So to Nexus. Paul got to take the sometimes powerful first turn and right from the off he was marching across the board spoiling for a fight like I had called his beer a shandy. Probably coming off better in regard to revealing bonus tiles, Paul's massing ranks were making headway into my controlled areas. In a futile attempt to stem the flow I tried to get in behind his defences only to see my away party squashed lazily like a dopey fly. Despite all that I still was managing to keep in touching distance. In a last ditch attempt at victory I went for all out attack taking on a series of soft targets to gain victory points to take my total to 12 (The winning amount). It all came down to one last roll. My warrior only needed to roll 2 or over on the D6. It came up a 1. The next round Paul's onslaught returned my posterior to me with and with it my crushed hopes and dreams…...

Monday, 27 August 2012

Techs as instruments

Tonight Sam and I had plans of writing, but at the same time, Sam had brought Ascending Empires with him. I was easily swayed to play the flicky game of intergalactical invasion. We set up, with it sitting snugly on my table and began well.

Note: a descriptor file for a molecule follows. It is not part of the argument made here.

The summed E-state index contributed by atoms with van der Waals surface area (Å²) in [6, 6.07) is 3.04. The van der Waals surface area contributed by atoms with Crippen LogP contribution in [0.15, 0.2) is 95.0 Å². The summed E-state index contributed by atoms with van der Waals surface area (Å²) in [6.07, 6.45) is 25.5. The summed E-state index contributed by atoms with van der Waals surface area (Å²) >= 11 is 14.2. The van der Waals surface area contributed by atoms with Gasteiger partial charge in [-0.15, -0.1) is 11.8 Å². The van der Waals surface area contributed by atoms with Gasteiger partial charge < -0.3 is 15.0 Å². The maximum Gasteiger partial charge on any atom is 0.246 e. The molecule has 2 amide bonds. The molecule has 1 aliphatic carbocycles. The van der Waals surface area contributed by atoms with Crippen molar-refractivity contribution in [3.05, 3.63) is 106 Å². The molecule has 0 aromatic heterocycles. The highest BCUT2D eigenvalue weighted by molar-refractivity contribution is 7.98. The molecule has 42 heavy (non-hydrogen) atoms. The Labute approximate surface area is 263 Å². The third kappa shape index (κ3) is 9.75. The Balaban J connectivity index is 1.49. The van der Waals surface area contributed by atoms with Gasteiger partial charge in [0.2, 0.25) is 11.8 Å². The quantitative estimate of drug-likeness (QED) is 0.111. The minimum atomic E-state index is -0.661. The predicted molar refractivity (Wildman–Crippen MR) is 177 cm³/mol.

I thought it was quite evenly matched at first, comparing my spread of different tech levels to Sam's specialisation, but before long I discovered that his level four in grey technologies gave him effectively two goes to my one, and I saw him speed off into the distance. And when you're in space, "into the distance" is a very long way.

I think this was the first time that I've played when someone got level four grey so soon, since it rendered the game unplayable. By the end, I was grimly watching him fly about and then perform another action, leaving me largely trapped where I was. I can't see me playing Ascending Empires any time soon. Not now that I know it's busted.

Got a nice pun out of it, though.